Ways to make your place look luxe for less
Fabric retailer No Chintz doesn’t follow the fashion rules, writes Catherine Nikas-Boulos
If you’re a soft furnishings aficionado, then No Chintz would be a name you’d recognise. Chrissie Jeffery started the retail arm of her business 25 years ago and with four stores under her belt, she still finds time to run workshops that include how to line the drum of the lampshade or pipe a cushion.
The No Chintz business has built a reputation by providing quality fabrics that are on-trend locally, but not necessarily in the design hubs of Europe or the US.
“Australians love a certain colour palette that is not necessarily favoured by the rest of the world,” Chrissie explains.
“We have an obsession with blues and cream colours and we like hot pink. We have our own design, and it’s not necessarily driven by colour forecasters.”
Big on blue
Chrissie says than in 25 years in retail, and 10 years before that working with interior designers and architects, blue has been a perennial favourite.
“Australians have always loved blue and in every shade — even when it’s not fashionable in other parts of the world.”
She says that the Australian sun makes us see colours in a particular light, which makes greens and blues more appealing.
“Like South Africa, we have a bright light. In America and Europe, they like more conservative colours and yellows and greens look a little bit grubbier there,” she says. “I like when people go out on a limb and put plums and blues together. It’s a creative expression.”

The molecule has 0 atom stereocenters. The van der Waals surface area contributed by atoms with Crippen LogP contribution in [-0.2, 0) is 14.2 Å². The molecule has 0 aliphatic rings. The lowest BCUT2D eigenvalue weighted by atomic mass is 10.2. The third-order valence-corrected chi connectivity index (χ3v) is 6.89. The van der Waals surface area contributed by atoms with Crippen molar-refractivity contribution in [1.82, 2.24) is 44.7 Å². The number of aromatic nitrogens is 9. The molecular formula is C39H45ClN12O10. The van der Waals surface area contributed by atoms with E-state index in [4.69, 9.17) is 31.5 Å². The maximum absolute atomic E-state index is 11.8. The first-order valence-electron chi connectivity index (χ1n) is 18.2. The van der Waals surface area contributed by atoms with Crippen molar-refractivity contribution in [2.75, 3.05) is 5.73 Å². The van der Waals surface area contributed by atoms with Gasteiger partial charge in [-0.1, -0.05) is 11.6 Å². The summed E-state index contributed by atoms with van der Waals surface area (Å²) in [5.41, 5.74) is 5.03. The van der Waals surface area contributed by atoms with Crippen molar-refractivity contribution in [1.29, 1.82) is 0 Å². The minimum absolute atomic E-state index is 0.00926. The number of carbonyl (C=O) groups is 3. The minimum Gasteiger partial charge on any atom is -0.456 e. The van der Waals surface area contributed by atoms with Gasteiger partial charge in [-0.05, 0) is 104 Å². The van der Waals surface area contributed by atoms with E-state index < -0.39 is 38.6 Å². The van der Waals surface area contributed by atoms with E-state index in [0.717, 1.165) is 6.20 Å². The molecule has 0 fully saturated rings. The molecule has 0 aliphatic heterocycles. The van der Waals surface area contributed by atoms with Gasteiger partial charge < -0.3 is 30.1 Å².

Fabric of choice
Chrissie’s business was born well before the internet boom, and she says that if you’re going to shop fabrics, don’t do it online unless you’ve had a chance to see and feel a product prior.
“People spend a lot of time looking at a screen now, but you can’t buy a fabric that way. The screen is a great liar, and we’ve all had that experience buying something online,” she says.
When it comes to picking her favourite textiles for homewares, she says natural fabrics tend to work better.
Linen is a personal favourite, but as the world discovered the numerous uses of linen, the price went up. Cotton and wool are the other standouts, although some natural textiles are now blended with polyester mixes.
“We expect too much from fabrics these days,” Chrissie says.
“Fabrics are like people, they get old, and if you mistreat them they look shocking. So treat them well.”
Chrissie, who has been in the industry long enough to have second and third generation clients on her books, says fabrics are ever evolving.
“We’re recycling and turning plastic bags into fabrics. I really think recycling is a bigger growth area than we can ever imagine. We waste so much.”
The fabric enthusiast has come full circle since her student days at East Sydney Technical College, and now helps raise funds for the Art Gallery of NSW to allow the institution to buy works by contemporary Australian artists.
“When I was a young student at East Sydney, some days I wouldn’t have a cent and I’d spend all day in the Art Gallery because it was free. It’s the reason I love colour and fabric. This is one way I can pay them back.”
There’s nothing fabric retailer Chrissie Jeffery (above) doesn’t know about furnishing fabrics.